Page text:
The XII Iberoamerican Biennial of Architecture and Urbanism 2022 is now taking place in Mexico City. The significance of architecture in social issues and challenges is this year's unifying theme. The event's organizers felt that it had to be unique and go beyond the conventional acknowledgment of the great architecture paradigm. It ought to be more closely related to what our cities will need in the future.
This time, the Ibero-American Prize for Architecture and Urbanism went to Argentinian architect and feminist activist Ana Falú. This honor is typically given to architects who have demonstrated their commitment to finding new homes that will ensure a more sustainable and equitable future for the cities as well as their original professional accomplishments. In terms of female urbanism and architecture, she is regarded as a trailblazer. She discusses the integration of women into metropolitan environments, particularly in Latin America.
She claimed that cities were created for young, white, heterosexual men who could operate automobiles. Indeed, the laws and tempo of men's lives are the centers of cities. Women, children, those with disabilities, and the elderly, on the other hand, are relegated to the periphery. Ana Falú, who has spent years addressing these concerns, is currently regarded as one of the top female architects in the field of urban planning.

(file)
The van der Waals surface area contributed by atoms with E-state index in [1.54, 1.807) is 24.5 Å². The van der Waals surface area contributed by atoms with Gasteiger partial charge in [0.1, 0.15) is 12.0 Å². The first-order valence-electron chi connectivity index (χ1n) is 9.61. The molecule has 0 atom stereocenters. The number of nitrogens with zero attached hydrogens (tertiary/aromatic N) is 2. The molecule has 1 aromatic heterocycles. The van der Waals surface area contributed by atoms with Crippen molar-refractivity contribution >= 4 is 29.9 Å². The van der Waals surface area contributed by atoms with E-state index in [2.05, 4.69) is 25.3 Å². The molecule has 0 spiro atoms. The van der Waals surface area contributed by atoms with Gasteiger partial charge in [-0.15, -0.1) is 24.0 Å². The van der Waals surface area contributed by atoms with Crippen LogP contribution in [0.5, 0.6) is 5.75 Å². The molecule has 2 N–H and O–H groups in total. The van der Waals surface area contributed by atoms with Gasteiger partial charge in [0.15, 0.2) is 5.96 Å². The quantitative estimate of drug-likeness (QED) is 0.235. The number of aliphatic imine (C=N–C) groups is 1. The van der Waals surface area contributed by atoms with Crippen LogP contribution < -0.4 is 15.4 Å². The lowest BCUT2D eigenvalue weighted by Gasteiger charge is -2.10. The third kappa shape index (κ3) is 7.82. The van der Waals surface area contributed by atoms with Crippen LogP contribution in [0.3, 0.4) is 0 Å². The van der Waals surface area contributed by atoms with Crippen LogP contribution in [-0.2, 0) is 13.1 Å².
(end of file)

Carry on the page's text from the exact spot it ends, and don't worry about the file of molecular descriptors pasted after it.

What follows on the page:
She urges architects to concentrate on creating useful architecture that would enhance the lives of individuals who live on the periphery of society. Their daily lives must be made simpler, and more time must be made available for women. Women in Latin America, according to Ana Falú, commute for up to four hours each day. In fact, they frequently reside in deprived, segregated suburbs.
As a result, women spend a significant amount of time traveling to and from work, frequently taking unsafe public transportation. They are also the ones most impacted by unemployment and poverty. Nevertheless, in Latin America, they provide for the family's needs 30–40% of the time.
Ana Falú says that in order to address this problem, we must decentralize and begin paying close attention to how residents in the city's districts live. Fundamental inquiries that architects must make concern how people live, the services they have access to or do not, and the caliber of those services. The Award winner contends that urban planning processes should be centered around people and their various requirements. No one, especially women, should be left behind. They must be able to use and move about in public places with the same sense of security as men do.
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